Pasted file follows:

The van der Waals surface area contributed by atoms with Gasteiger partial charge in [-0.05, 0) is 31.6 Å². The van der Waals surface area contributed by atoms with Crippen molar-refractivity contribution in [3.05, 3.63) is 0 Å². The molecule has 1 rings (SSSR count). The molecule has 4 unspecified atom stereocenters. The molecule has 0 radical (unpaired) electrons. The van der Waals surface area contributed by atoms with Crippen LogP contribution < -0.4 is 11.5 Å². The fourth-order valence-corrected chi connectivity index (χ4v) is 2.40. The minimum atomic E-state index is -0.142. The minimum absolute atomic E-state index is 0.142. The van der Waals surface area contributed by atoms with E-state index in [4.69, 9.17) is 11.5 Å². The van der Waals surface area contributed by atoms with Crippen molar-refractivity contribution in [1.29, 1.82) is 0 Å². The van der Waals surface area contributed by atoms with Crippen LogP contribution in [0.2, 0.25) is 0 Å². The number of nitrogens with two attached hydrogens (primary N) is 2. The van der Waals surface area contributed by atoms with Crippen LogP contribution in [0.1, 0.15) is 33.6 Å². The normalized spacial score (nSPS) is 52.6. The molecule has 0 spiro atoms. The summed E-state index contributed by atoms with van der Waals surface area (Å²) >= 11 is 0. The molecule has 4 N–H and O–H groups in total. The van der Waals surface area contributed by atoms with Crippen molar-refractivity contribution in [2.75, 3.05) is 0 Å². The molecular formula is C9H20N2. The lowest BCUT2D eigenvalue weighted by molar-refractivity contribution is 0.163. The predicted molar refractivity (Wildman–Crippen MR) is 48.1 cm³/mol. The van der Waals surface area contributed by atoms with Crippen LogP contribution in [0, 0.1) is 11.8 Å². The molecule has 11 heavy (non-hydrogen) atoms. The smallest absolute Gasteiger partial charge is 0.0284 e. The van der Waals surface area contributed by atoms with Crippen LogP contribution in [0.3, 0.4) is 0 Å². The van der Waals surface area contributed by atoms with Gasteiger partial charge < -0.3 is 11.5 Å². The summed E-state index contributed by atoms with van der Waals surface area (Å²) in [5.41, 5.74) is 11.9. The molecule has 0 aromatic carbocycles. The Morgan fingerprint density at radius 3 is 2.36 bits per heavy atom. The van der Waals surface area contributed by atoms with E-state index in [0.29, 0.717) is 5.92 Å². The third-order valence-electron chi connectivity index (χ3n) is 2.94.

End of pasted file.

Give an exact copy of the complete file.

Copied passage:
The van der Waals surface area contributed by atoms with Gasteiger partial charge in [-0.05, 0) is 31.6 Å². The van der Waals surface area contributed by atoms with Crippen molar-refractivity contribution in [3.05, 3.63) is 0 Å². The molecule has 1 rings (SSSR count). The molecule has 4 unspecified atom stereocenters. The molecule has 0 radical (unpaired) electrons. The van der Waals surface area contributed by atoms with Crippen LogP contribution < -0.4 is 11.5 Å². The fourth-order valence-corrected chi connectivity index (χ4v) is 2.40. The minimum atomic E-state index is -0.142. The minimum absolute atomic E-state index is 0.142. The van der Waals surface area contributed by atoms with E-state index in [4.69, 9.17) is 11.5 Å². The van der Waals surface area contributed by atoms with Crippen molar-refractivity contribution in [1.29, 1.82) is 0 Å². The van der Waals surface area contributed by atoms with Crippen LogP contribution in [0.2, 0.25) is 0 Å². The number of nitrogens with two attached hydrogens (primary N) is 2. The van der Waals surface area contributed by atoms with Crippen LogP contribution in [0.1, 0.15) is 33.6 Å². The normalized spacial score (nSPS) is 52.6. The molecule has 0 spiro atoms. The summed E-state index contributed by atoms with van der Waals surface area (Å²) >= 11 is 0. The molecule has 4 N–H and O–H groups in total. The van der Waals surface area contributed by atoms with Crippen molar-refractivity contribution in [2.75, 3.05) is 0 Å². The molecular formula is C9H20N2. The lowest BCUT2D eigenvalue weighted by molar-refractivity contribution is 0.163. The predicted molar refractivity (Wildman–Crippen MR) is 48.1 cm³/mol. The van der Waals surface area contributed by atoms with Crippen LogP contribution in [0, 0.1) is 11.8 Å². The molecule has 11 heavy (non-hydrogen) atoms. The smallest absolute Gasteiger partial charge is 0.0284 e. The van der Waals surface area contributed by atoms with Crippen LogP contribution in [0.3, 0.4) is 0 Å². The van der Waals surface area contributed by atoms with Gasteiger partial charge < -0.3 is 11.5 Å². The summed E-state index contributed by atoms with van der Waals surface area (Å²) in [5.41, 5.74) is 11.9. The molecule has 0 aromatic carbocycles. The Morgan fingerprint density at radius 3 is 2.36 bits per heavy atom. The van der Waals surface area contributed by atoms with E-state index in [0.29, 0.717) is 5.92 Å². The third-order valence-electron chi connectivity index (χ3n) is 2.94.